Static hosting a Ghost site without any backend server
Ghost is one of most popular CMS platform for blogging, personal portfolio, publication, magazine, newsletter and so on. Many independant creators love ghost for its’ simplicity, customizability, wide range of beautiful free and paid themes, elegant editor.
Ghost is based on Node.js and requires hosting server to host the site. They also offer Ghost Pro where you have to pay a fee and the technical parts will be managed by the Ghost team.
But, many of the independant creators don’t have budget or investment at the beginning and they just want to start their content business and scale later on. This article shows the step by step guide for them to host their Ghost site for FREE!
This procedure requires some technical understanding of terminal or command line. But, I will discuss it in a easier way for all.
The good and the bad of Ghost Static hosting :
- Static hosting is possible FREE of cost.
- Static sites are super fast as no server side rendering is required.
- As there is no backend, login or admin, there is nothing to hack. Static sites are pretty secure.
- Global CDNs for static pages make the site even faster.
- You cannot enable Ghost membership if you host static pages.
- For comments, reactions you need to use third party tools like disqus, commento, facebook.
- You cannot offer member only content.
There are several methods to install Node.js in your computer. Refer to Node.js documentation for more information or install Node.js using NVM (Node Version Manager).
- Install NVM:
curl -o- <https://raw.githubusercontent.com/nvm-sh/nvm/v0.39.5/install.sh> | bash
- Install Node version 18.18.0 LTS:
nvm install 18.18.0 nvm use 18.18.0
Check the NVM Readme for updated versions of NVM and Node.js.
To install Ghost CLI (using this we will create a ghost site locally in our computer later), run this in terminal:
npm install ghost-cli@latest -g
-g stands for global installation.
First, create a separate directory for our ghost site in
~/ghost/site by running
mkdir ~/ghost/site. Then, navigate to that directory
Now, using Ghost CLI let’s install ghost locally in our computer:
ghost install local
Once the installation is done, a ghost instance will be started and accessible at the URL:
http://localhost:2368. Browse the URL and it will ask for your site’s name, email address, password once in the first run. After setting these up, you’ll be redirected to your site’s admin panel. You can always visit the admin panel later using the URL:
Some useful terminal commands for Ghost:
- If you want to stop the ghost instance, run
- For starting a Ghost instance, run
- To restart an already running ghost instance, run
- To see the list of all Ghost instances from your computer, run
ghost startin Linux machine then run this command:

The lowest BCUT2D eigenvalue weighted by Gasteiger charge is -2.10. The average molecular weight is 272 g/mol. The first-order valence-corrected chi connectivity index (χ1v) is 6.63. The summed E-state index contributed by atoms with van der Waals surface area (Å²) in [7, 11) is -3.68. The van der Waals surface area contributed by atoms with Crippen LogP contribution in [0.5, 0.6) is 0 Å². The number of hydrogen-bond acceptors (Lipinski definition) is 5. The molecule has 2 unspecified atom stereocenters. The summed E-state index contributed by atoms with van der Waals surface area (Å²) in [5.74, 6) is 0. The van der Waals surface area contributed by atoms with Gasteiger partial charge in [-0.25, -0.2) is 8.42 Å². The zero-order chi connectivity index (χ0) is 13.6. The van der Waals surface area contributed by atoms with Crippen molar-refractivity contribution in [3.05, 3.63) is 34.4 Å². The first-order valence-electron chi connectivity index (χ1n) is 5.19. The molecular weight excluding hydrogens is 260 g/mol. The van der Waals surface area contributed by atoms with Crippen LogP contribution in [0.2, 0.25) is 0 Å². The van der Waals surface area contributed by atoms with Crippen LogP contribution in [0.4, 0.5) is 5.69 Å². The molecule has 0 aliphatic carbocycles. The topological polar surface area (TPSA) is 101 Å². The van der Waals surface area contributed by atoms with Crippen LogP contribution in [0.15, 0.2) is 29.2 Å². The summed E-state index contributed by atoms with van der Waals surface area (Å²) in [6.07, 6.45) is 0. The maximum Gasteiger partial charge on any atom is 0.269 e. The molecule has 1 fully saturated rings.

ghost start --no-setup-linux-user
From the Ghost admin, you can add posts, tags, pages, customize colors, change themes, set navigation elements and many more.
Ghost, by default is a CMS which obviously has a dynamic architecture where there is a database to store contents, a backend server to process requests. But, if we want to host our Ghost site for free, we have limited or no option available out there. But for a static site, there are plenty of options available to host JAMstack sites for free! And static sites are blazing fast and secure.
For this, we need to convert our ghost instance to a static site. For this, we can use Ghost Static Site Generator tool from this repo:
Generate a static site from ghost and deploy using a CI - GitHub - Fried-Chicken/ghost-static-site-generator: Generate a static site from ghost and deploy using a CI.
To install and run the tool you first need to have
wget installed, then run:
npm install -g ghost-static-site-generator
After installation, create an output directory somewhere in your computer where the static files will be generated. Let’s say, the directory will be
mkdir ~/ghost/production cd ~/ghost/production
From here, run this command to generate the output files:
gssg --sourceDomain http://localhost:2368 --productionDomain http://www.mysite.com
--sourceDomainis where the ghost site is running. In our case it’s
--productionDomainis the domain where your final site will be available publicly. In our case it’s
--productionDomain tells the tool to convert the anchor links and image sources for mysite.com.
The above command will generate the static site at
~/ghost/production/static directory. To preview the static site, run
gssg --preview. Detail documentation can be found here.
Make a script to automate the tasks (optional):
I would suggest you to run
rm -rf static inside
~/ghost/production/ directory everytime before running
gssg to remove old files and generate new static files. To handle all this, you may make a script like this:
# go to ghost directory cd ~/ghost/site # start ghost ghost start # go to a static production directory cd ../production # remove old files rm -rf static # generate static files gssg --sourceDomain http://localhost:2368 --productionDomain http://www.mysite.com # move back to ghost directory cd ../site # stop ghost instance ghost stop
Now you can deploy your static site anywhere you want. There are plenty of free options available out there. Some popular services include Netlify, Github Pages, Gitlab Pages, Firebase Hosting, Cloudfare Pages, AWS S3, AWS Amplify, Zeit, Forge and more!
Remember, you need to deploy only the files from
~/ghost/production/static directory to the hosting service. You can upload directly (for example, in Netlify it’s
netlify deploy --prod, in Firebase it’s
firebase deploy) or link a Git repo to deploy the site.
And done! You have made your Ghost site publicly available without any cost.